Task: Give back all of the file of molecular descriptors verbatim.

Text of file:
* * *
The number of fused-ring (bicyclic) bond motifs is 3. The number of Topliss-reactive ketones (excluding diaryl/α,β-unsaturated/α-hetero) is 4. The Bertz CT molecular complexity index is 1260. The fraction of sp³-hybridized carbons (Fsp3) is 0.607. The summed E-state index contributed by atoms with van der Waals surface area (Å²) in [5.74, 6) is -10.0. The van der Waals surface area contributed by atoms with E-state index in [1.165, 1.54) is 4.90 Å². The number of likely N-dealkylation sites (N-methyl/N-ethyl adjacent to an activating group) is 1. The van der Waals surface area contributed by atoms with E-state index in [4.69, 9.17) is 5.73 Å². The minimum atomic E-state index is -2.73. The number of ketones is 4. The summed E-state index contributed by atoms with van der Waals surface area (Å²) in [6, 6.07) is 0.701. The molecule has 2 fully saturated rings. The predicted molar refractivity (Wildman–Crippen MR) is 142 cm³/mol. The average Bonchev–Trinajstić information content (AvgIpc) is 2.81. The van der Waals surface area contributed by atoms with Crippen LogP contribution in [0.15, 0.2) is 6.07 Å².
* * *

The number of fused-ring (bicyclic) bond motifs is 3. The number of Topliss-reactive ketones (excluding diaryl/α,β-unsaturated/α-hetero) is 4. The Bertz CT molecular complexity index is 1260. The fraction of sp³-hybridized carbons (Fsp3) is 0.607. The summed E-state index contributed by atoms with van der Waals surface area (Å²) in [5.74, 6) is -10.0. The van der Waals surface area contributed by atoms with E-state index in [1.165, 1.54) is 4.90 Å². The number of likely N-dealkylation sites (N-methyl/N-ethyl adjacent to an activating group) is 1. The van der Waals surface area contributed by atoms with E-state index in [4.69, 9.17) is 5.73 Å². The minimum atomic E-state index is -2.73. The number of ketones is 4. The summed E-state index contributed by atoms with van der Waals surface area (Å²) in [6, 6.07) is 0.701. The molecule has 2 fully saturated rings. The predicted molar refractivity (Wildman–Crippen MR) is 142 cm³/mol. The average Bonchev–Trinajstić information content (AvgIpc) is 2.81. The van der Waals surface area contributed by atoms with Crippen LogP contribution in [0.15, 0.2) is 6.07 Å².